The only countries in the African region for which there is some reported vital registration (VR) coverage are Mauritius, South Africa, and Zimbabwe. The coverage for Mauritius was reported to be 100 percent in the year 2000. Only 1.4 percent of all deaths among children under five were due to diarrhea in this country. The latest information available for South Africa and Zimbabwe (1996 and 1990, respectively) reported estimated coverage rates of less than 50 percent (http://www.who.int/whosis/mort/table4). Therefore, in the African region, most information on cause-specific mortality relies on special studies available in the literature.

The studies included in our review were identified by a systematic search of the scientific literature published since 1980, performed through the WHO's library on Medline/Pubmed using the following terms: Africa, mortality, different spellings of "diarrhea," and all terms combined. No restriction was placed on publication language. The reference sections of these studies were then reviewed to identify additional studies.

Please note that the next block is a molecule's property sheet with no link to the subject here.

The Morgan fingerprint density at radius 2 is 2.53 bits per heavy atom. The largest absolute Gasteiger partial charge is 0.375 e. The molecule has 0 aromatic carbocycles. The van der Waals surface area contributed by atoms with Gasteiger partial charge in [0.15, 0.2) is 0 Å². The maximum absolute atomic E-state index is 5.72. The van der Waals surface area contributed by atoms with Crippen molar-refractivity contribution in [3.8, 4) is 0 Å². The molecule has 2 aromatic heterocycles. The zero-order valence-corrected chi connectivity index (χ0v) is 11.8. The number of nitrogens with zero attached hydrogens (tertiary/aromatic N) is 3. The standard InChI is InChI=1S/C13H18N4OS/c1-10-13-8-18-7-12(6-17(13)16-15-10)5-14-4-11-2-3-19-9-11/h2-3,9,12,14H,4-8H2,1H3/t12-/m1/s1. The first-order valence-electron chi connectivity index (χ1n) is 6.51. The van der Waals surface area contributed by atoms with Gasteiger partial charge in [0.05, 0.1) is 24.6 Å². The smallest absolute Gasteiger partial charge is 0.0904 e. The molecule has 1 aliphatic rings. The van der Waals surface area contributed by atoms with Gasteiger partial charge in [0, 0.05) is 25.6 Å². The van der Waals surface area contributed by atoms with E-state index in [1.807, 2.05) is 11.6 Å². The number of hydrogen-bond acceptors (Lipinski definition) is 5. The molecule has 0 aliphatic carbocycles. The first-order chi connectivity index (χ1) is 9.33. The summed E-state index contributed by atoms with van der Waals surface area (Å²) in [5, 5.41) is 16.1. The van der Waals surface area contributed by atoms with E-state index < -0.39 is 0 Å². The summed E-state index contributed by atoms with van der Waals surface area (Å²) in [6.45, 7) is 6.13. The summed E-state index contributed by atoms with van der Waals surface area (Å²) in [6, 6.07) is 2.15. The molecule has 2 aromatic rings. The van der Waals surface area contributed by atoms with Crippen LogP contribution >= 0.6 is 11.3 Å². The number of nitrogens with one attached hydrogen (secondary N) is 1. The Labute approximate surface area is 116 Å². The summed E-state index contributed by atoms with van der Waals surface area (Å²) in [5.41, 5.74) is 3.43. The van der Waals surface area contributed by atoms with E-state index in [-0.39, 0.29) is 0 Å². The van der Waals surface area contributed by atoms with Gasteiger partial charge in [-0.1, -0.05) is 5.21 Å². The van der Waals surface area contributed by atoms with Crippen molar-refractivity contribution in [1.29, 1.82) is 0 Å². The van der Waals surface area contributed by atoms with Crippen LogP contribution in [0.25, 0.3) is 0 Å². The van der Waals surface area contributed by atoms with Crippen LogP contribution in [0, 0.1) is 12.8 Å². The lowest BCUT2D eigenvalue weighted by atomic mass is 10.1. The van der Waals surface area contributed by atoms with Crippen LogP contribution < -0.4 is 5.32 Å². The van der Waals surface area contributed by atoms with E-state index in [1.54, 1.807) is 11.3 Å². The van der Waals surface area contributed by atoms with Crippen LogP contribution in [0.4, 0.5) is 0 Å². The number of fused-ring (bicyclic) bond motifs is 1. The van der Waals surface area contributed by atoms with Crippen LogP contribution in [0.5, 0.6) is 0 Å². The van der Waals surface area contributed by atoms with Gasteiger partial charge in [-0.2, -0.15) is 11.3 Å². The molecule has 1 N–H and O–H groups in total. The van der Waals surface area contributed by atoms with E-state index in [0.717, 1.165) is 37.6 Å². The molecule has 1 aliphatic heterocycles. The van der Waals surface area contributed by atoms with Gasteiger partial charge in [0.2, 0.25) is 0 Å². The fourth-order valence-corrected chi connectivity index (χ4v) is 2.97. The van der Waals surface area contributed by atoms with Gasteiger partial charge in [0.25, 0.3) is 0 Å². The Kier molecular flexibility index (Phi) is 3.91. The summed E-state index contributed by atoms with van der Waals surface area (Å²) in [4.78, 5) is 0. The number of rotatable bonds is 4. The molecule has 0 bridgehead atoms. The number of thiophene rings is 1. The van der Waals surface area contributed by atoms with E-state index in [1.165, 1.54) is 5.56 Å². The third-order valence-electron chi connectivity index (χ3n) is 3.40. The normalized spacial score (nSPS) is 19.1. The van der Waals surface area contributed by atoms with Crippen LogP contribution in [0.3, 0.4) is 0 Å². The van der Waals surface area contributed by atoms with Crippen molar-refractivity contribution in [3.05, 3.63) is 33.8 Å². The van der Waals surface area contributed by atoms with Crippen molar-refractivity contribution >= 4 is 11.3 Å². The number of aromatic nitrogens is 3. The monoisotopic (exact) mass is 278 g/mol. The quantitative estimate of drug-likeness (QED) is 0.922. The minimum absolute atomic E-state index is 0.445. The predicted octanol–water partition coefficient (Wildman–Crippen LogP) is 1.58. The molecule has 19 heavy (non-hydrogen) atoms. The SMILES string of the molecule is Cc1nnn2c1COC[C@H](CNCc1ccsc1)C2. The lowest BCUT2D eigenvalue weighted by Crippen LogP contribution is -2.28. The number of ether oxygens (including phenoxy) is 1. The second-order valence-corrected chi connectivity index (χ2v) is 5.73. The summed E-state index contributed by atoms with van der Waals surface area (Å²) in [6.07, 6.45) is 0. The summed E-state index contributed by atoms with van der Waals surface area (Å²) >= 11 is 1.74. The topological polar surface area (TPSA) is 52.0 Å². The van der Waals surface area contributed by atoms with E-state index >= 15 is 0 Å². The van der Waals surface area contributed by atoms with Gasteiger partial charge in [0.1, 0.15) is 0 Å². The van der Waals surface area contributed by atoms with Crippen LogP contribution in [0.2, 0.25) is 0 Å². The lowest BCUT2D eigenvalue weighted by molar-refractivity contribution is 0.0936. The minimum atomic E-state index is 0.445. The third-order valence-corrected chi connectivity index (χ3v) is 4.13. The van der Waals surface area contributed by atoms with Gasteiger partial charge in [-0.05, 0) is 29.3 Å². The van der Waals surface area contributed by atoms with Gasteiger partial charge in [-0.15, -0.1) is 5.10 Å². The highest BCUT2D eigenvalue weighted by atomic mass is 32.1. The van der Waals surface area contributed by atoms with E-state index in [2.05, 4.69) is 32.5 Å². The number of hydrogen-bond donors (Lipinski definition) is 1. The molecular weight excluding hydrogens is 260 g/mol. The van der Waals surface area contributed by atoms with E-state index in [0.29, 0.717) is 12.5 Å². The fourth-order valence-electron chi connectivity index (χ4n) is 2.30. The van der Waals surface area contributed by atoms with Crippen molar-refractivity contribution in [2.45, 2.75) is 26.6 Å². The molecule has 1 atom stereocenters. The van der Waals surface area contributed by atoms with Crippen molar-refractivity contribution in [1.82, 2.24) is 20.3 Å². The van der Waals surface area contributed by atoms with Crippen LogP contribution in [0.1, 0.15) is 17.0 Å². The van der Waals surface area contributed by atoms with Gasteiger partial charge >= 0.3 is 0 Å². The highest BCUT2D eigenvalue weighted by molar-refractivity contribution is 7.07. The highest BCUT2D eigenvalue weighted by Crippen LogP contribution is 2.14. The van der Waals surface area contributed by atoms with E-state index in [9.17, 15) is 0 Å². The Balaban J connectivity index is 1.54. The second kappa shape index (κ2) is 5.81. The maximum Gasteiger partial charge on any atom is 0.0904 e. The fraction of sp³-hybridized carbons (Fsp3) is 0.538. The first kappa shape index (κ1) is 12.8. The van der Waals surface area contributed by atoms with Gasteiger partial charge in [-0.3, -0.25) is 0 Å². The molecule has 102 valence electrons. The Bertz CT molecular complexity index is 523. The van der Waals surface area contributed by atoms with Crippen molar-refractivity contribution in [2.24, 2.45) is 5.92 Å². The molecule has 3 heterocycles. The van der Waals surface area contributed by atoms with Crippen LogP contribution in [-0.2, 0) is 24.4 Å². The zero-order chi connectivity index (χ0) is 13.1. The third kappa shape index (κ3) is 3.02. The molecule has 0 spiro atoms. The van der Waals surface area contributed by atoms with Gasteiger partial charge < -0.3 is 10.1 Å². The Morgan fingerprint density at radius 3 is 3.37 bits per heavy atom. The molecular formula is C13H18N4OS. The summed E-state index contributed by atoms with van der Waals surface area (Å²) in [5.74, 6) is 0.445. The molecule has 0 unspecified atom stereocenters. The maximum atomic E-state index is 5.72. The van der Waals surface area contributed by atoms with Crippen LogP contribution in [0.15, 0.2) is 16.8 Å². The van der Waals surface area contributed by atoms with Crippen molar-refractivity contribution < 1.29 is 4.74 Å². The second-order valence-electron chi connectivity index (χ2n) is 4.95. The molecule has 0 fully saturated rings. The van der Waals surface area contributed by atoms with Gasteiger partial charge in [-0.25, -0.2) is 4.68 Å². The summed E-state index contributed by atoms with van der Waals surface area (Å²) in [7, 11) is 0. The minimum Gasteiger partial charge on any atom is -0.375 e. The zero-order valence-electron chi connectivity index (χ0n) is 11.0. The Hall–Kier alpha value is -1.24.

The review performed by Kirkwood (1991) for the previous edition of Disease and Mortality in Sub-Saharan Africa included data from cross-sectional studies and from national diarrhea programs. In the current review we have considered only longitudinal studies. Inclusion criteria were the following: studies carried out in countries from Sub-Saharan Africa, studies published from 1980 on, studies containing diarrhea-specific mortality data, studies containing a minimum of 25 total deaths, community-based studies with at least one year of follow-up, and a follow-up time multiple of 12 months to minimize seasonal effects.

Twenty-four studies were identified that met the above criteria and were therefore included in this review (appendix table 9A.3). They were carried out in 15 (33 percent) of the 46 countries of the African region: seven were carried out in countries from AFR D, and eight from AFR E. Figure 9.2 illustrates the countries and the sites in each country for which studies were available.